Last night, the Kadoorie synagogue in the city of Oporto received hundreds of congregants who wanted to celebrate Lag Baomer around the bonfire that was lit outside the building. From the end of the afternoon, men, women and children began to arrive at the synagogue for a party that only ended close to midnight.
Ilan Cohen, whose family is originally from Djerba, has a very special affection for this emblematic day. "Rabbi Shimon bar Yochai passed away on Lag BaOmer, and the holiday commemorates the “day of his joy” as he instructed his disciples. It also commemorates the day when a plague that transpired during Rabbi Akiva’s lifetime ended."
Lag Baomer is observed on the 33rd day of the Omer, which is the 49-day period between Passover and Shavuot. The Omer is a period of semi-mourning during which many activities, including weddings, chanting and dancing, and even haircuts, are prohibited. Lag BaOmer is the only day permitted by Jewish law for these activities. It has evolved into a minor holiday, with Jewish weddings, bonfires, and picnics.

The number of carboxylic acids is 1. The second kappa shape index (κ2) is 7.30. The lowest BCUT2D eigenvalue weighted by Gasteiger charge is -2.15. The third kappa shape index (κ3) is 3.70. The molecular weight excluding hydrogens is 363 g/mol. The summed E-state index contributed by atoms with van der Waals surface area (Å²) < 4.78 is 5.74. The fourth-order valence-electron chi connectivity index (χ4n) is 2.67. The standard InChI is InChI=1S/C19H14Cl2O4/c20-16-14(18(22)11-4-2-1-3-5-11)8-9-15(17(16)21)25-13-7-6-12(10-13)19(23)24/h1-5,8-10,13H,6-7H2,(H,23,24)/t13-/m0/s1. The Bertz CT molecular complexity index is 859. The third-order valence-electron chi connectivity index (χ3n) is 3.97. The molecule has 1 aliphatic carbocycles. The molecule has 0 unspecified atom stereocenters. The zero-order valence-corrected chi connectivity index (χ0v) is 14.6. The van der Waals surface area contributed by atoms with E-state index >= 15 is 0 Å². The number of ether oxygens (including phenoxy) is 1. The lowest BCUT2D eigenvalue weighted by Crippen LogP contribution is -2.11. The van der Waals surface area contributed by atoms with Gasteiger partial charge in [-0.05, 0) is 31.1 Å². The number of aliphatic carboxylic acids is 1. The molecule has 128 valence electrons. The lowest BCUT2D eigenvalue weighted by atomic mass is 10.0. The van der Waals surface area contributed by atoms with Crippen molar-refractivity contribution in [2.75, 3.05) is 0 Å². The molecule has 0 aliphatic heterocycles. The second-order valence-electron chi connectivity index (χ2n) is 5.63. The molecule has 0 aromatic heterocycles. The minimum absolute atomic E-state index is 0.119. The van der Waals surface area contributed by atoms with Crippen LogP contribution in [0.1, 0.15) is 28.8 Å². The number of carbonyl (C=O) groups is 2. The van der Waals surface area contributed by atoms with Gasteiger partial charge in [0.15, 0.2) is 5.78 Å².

In the meantime, in Israel, thousands of people were together around the gravesite of Rabbi Shimon Bar Yochai on Mount Meron, a pilgrimage site where 45 people died in a stampede in 2021. Many police officers, soldiers and stewards overseed the circulation of the pilgrims, most of them from strictly devout Haredi Jewish communities, who have come to celebrate the Jewish holiday at the burial site of the 2nd-century sage.